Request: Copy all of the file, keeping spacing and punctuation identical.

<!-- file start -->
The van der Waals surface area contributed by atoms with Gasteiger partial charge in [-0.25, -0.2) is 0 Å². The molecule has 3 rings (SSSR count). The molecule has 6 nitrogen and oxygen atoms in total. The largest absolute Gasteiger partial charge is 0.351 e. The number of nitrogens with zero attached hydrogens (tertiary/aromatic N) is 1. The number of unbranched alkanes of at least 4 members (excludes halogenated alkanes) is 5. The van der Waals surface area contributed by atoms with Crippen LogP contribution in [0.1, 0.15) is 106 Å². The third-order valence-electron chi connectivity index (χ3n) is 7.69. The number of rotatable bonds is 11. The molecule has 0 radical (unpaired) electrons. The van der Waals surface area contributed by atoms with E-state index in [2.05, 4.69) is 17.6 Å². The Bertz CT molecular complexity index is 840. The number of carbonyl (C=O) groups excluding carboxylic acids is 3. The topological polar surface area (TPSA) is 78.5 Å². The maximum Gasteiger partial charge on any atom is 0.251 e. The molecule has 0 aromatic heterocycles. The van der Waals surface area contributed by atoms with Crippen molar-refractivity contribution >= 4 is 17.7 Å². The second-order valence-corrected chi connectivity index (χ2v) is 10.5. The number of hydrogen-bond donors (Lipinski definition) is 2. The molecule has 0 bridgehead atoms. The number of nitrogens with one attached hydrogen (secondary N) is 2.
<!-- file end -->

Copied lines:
The van der Waals surface area contributed by atoms with Gasteiger partial charge in [-0.25, -0.2) is 0 Å². The molecule has 3 rings (SSSR count). The molecule has 6 nitrogen and oxygen atoms in total. The largest absolute Gasteiger partial charge is 0.351 e. The number of nitrogens with zero attached hydrogens (tertiary/aromatic N) is 1. The number of unbranched alkanes of at least 4 members (excludes halogenated alkanes) is 5. The van der Waals surface area contributed by atoms with Crippen LogP contribution in [0.1, 0.15) is 106 Å². The third-order valence-electron chi connectivity index (χ3n) is 7.69. The number of rotatable bonds is 11. The molecule has 0 radical (unpaired) electrons. The van der Waals surface area contributed by atoms with E-state index in [2.05, 4.69) is 17.6 Å². The Bertz CT molecular complexity index is 840. The number of carbonyl (C=O) groups excluding carboxylic acids is 3. The topological polar surface area (TPSA) is 78.5 Å². The maximum Gasteiger partial charge on any atom is 0.251 e. The molecule has 0 aromatic heterocycles. The van der Waals surface area contributed by atoms with Crippen molar-refractivity contribution >= 4 is 17.7 Å². The second-order valence-corrected chi connectivity index (χ2v) is 10.5. The number of hydrogen-bond donors (Lipinski definition) is 2. The molecule has 0 bridgehead atoms. The number of nitrogens with one attached hydrogen (secondary N) is 2.